The Politics Hour - April 18, 2014 | WAMU 88.5 - American University Radio

WAMU 88.5 : The Kojo Nnamdi Show

The Politics Hour - April 18, 2014

The D.C. Council sues the city's mayor and chief financial officer. The point person for a massive public transportation project in Northern Virginia, the Silver Line, steps down. And Maryland's governor signs several bills into law, including one decriminalizing marijuana. Join us for our weekly review of the politics, policies and personalities of the District of Columbia, Maryland and Virginia.

Watch A Featured Clip

Virginia Gov. Terry McAuliffe (D) said Friday the state's Republican representatives need to get out of their corner and "do their job" to reach a deal on Medicaid expansion.

While McAuliffe has reached a bipartisan agreement with the state's senate, he has been in a standoff with the house Republicans, who have yet to budge on expanding Medicaid.

Failure to reach an agreement by July 1 could mean a shutdown for the state, much like the deadlock that shut down the federal government in late 2013.

"No matter where you may be on the health care bill, it's now the law of the land," McAuliffe said as he discussed his strategy to expand the program in Virginia.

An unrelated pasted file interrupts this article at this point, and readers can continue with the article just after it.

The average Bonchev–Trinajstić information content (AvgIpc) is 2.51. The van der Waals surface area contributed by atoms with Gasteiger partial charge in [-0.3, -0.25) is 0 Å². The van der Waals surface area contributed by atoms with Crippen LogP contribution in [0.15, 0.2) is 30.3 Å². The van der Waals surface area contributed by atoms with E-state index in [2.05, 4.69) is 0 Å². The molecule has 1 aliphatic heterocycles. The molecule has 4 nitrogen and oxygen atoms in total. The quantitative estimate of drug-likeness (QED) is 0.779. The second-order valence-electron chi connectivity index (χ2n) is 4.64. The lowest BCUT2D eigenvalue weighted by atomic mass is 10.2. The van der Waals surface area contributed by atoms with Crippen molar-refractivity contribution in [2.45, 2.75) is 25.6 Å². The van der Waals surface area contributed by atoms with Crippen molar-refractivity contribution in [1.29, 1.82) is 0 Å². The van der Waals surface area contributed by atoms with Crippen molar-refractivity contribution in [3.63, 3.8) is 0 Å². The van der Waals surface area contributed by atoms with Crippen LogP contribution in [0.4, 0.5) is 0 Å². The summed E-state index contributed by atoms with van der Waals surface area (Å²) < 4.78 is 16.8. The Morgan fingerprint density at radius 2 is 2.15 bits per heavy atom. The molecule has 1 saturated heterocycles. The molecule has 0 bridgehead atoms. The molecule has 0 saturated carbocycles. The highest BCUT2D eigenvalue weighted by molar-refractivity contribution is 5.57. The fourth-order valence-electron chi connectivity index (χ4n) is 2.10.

Watch the discussion below.

Watch Full Video

Questions Remain Around Campaign Financing In DC's 2010 Mayoral Race

Washington Redskins receiver DeSean Jackson, a new member of the team, posted this photo to his Instagram account on Thursday evening. It includes teammate Robert Griffin III (second from right), as well as Jeffrey Thompson (second from left), the man who recently admitted in federal court that he spent more than $600,000 to corrupt the District's 2010 campaign for mayor.

NPR

Former Basketball Player Scores As A Filmmaker

While Deon Taylor was playing professional basketball in Germany, he had an epiphany: he wanted to make movies. The self-taught director's latest film, Supremacy, was released this Friday.
NPR

Surströmming Revisited: Eating Sweden's Famously Stinky Fish

Sweden has the distinction of producing surströmming, one of the foulest-smelling foods in the world. More than a decade ago, NPR's Ari Shapiro tried eating it and failed. It's time for a rematch.
NPR

What Romney's Retreat Means For GOP Hopefuls

NPR's Scott Simon speaks with senior Washington editor Ron Elving about the narrowing Republican presidential field for 2016 and what we've seen so far in the first month of the new Congress.
NPR

The Infinite Whiteness Of Public Radio Voices

The hashtag #publicradiovoices, about the "whiteness" of public radio, trended on Twitter this week. NPR's Scott Simon speaks with Gene Demby of NPR's Code Switch team about the conversation.

Leave a Comment

Help keep the conversation civil. Please refer to our Terms of Use and Code of Conduct before posting your comments.